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Wednesday, November 30, 2022

Football

Dana Holgorsen: Analytics say take the ball first in overtime


Dana Holgorsen made the unconventional decision to put his offense on the field to begin overtime in the UH football's season opener against UTSA. | James Schillinger/The Cougar

Dana Holgorsen made the unconventional decision to put his offense on the field to begin overtime in the UH football’s season opener against UTSA. | James Schillinger/The Cougar

It has been widely accepted across college football that if a team wins the overtime coin toss that choosing to begin on defense is the smart decision. Well, until now.

On Saturday afternoon, when UH won the toss Dana Holgorsen chose to put the ball in the hands of his offense to begin overtime in the Cougars’ season opener against UTSA.

This decision turned many heads but the unconventional choice was an easy one for Holgorsen to make.

“Our overtime strategy was always going to be to take the ball,” Holgorsen told the media on Monday morning.

Why?

Analytics.

Holgorsen said that over the past few seasons he has started to really pay attention to analytics to find ways that he can increase the Cougars’ odds of winning.

Under college football’s new overtime rules, which went into effect in 2021, teams must go for two after scoring a touchdown in double overtime. If the game goes into triple overtime, then both teams will alternate two-point attempts until a winner is decided.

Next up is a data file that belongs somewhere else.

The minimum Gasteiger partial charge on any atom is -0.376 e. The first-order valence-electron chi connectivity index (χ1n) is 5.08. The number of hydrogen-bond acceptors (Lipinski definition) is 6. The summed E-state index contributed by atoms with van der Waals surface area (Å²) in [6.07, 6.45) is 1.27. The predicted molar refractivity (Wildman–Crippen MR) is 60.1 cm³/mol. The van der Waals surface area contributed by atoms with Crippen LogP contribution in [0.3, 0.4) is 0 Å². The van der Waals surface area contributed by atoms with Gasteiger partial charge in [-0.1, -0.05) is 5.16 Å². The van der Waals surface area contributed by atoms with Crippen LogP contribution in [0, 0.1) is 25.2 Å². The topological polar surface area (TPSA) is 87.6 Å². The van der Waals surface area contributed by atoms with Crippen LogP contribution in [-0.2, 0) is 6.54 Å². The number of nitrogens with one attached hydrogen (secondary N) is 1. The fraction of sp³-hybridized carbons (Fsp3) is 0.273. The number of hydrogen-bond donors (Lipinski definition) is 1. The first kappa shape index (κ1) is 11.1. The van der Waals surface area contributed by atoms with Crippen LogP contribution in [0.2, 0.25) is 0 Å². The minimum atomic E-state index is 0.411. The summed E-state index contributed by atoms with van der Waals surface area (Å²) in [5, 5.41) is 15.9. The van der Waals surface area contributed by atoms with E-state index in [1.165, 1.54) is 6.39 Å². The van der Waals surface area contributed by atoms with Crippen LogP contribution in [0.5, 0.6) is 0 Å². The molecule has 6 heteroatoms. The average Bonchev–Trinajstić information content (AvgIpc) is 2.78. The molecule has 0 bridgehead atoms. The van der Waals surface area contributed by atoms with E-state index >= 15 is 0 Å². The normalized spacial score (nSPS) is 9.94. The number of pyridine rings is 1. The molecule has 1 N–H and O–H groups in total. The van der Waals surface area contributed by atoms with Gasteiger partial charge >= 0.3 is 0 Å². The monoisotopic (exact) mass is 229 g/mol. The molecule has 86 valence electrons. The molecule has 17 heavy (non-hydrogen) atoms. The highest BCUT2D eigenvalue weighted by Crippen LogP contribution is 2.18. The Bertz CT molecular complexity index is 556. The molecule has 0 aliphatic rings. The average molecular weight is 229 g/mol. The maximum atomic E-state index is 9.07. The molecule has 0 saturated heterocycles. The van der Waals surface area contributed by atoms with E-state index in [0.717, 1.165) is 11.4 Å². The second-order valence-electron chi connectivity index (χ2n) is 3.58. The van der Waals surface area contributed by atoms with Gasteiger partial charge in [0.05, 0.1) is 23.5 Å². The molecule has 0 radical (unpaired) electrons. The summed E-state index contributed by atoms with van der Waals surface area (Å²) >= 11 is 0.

Once these rules were put into play, Holgorsen and his staff did a deep dive on overtime. The results went against the traditional wisdom that going on defense to begin overtime, because it allows that team’s offense to know what they have to do to tie or win the game once they get the ball, gave a team the best chance to win the game.

“We went back and (found that) over the last six years 54 percent of teams that had the ball first (in overtime) won. Over the last three years, 56 percent of teams that had the ball first won,” Holgorsen said. “I think that’s enough to move the needle.”

Choosing to put the ball in the hands of Clayton Tune and the UH offense to begin overtime against UTSA proved to be the right choice as the Cougars came out on top after Tune’s heroics followed by a defensive stop in triple overtime.

“I’m not worried about the perception of not doing what you’re supposed to do,” Holgorsen said. “If unconventional ways of doing things give you better odds of being able to be successful, I’m going to do it. And if there’s criticism involved in it, then I don’t care.”

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